Moby Dick used to compete with Huck Finn as the great American novel. One depicts the experience of a poor boy in the antebellum South; the other relates the experience of an alienated young man named Ishmael who ships off for the South Seas in order to prevent his tendency to strike off the hats of passersby from becoming an effort to strike off their heads. Readers are treated to technical explanations of whales and whaling, as well as descriptions of the inhabitants of Nantucket, including the Quaker owners of some of the whaling ships who, despite their pacifist beliefs, are perfectly willing to profit from a bloody trade. We also meet Captain Ahab who unites the crew in a moral crusade against the white whale that has killed or maimed so many hunters. And we are introduced members of the motley crew who ship out—-Americans of different origins and characteristics as well as a cannibal from the South Sea islands and a black African savage. We also see that both these “savages” possess the technical skills of a harpooner, essential to the capture of whales, and that they are by no means inferior to the other “white” Americans aboard the Pequod. We also read about the industrial processing of the animals aboard the ship. That is, we are exposed to a bewildering number of different characters, beliefs, and perspectives on the world. But we learn in the end how Ishmael finally came to peace with himself as a result of the friendship he forms with the cannibal Queequeg and why it is he, Ishmael, who returns alone to tell the tale.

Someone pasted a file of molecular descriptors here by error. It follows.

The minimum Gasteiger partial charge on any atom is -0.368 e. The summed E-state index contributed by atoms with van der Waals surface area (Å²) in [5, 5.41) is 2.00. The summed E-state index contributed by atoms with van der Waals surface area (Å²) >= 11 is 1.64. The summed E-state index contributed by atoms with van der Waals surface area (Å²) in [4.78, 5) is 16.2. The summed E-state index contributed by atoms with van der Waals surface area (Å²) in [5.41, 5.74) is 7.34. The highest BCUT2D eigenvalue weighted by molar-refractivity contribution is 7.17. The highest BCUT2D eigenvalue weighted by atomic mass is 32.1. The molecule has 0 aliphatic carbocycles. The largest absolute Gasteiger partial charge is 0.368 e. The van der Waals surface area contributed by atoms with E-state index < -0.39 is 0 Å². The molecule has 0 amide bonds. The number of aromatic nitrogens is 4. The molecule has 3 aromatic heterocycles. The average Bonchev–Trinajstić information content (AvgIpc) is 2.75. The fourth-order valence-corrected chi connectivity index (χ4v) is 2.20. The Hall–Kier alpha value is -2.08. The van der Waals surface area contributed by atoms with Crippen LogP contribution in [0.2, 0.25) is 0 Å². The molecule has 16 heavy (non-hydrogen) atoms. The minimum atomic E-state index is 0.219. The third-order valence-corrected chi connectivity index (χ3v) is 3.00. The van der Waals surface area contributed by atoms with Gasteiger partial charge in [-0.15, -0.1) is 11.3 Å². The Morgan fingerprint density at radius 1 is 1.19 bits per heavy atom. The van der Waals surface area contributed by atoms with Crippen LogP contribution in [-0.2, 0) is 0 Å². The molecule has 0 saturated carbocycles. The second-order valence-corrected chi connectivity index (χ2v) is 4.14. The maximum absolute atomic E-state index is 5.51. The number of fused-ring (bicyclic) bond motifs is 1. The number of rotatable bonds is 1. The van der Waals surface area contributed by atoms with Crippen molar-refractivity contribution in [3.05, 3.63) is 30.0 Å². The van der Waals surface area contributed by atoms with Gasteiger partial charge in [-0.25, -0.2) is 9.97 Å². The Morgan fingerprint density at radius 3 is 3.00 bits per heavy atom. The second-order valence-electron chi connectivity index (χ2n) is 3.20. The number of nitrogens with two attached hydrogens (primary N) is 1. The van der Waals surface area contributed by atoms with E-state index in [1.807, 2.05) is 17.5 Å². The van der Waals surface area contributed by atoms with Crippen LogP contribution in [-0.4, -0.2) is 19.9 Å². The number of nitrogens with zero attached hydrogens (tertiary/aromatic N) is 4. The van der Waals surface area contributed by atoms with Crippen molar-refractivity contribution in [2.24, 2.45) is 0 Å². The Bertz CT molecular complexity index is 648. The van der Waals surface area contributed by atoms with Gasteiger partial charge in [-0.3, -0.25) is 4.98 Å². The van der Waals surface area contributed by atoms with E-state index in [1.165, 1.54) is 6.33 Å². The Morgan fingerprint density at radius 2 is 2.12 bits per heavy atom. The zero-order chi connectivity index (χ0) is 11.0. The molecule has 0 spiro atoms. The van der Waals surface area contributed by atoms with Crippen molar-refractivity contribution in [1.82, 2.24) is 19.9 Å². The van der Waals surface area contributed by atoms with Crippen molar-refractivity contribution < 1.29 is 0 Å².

As Martin Heidegger has famously argued, we human beings do not live isolated from others in our bodies or even in our own minds. We live together in a shared world that is made intelligible by language. The problem is that this “world” becomes stale and external when it becomes merely a product or reflection of accepted opinion. Great novels force us to re-examine and re-create the world in which each of us lives by modelling that endeavor. We see this process in Moby Dick. We also see the way in which a later novelist, Ralph Ellison, in his novel, Invisible Man, draws very explicitly on this earlier American effort as well as on the product of a different culture and time, Fyodor Doestoevsky’s Notes from the Underground.

In Invisible Man Ellison tells the story of an anonymous African-American youth who is viciously exploited first by southern whites, then by the president of the black college to which the youth has won a scholarship. Moving to New York City, the youth experiences industrial exploitation after he lands a job at “Liberty Paints,” where he is injured as a result of the jealous fear of another, older black employee. He joins black protest movements and finally the Communist Party, but in all cases he sees himself used to satisfy the desires and ambitions of others while having little effect on his own condition or that of his race. At the end of the novel he thus withdraws underground into an electronically lit “cave.”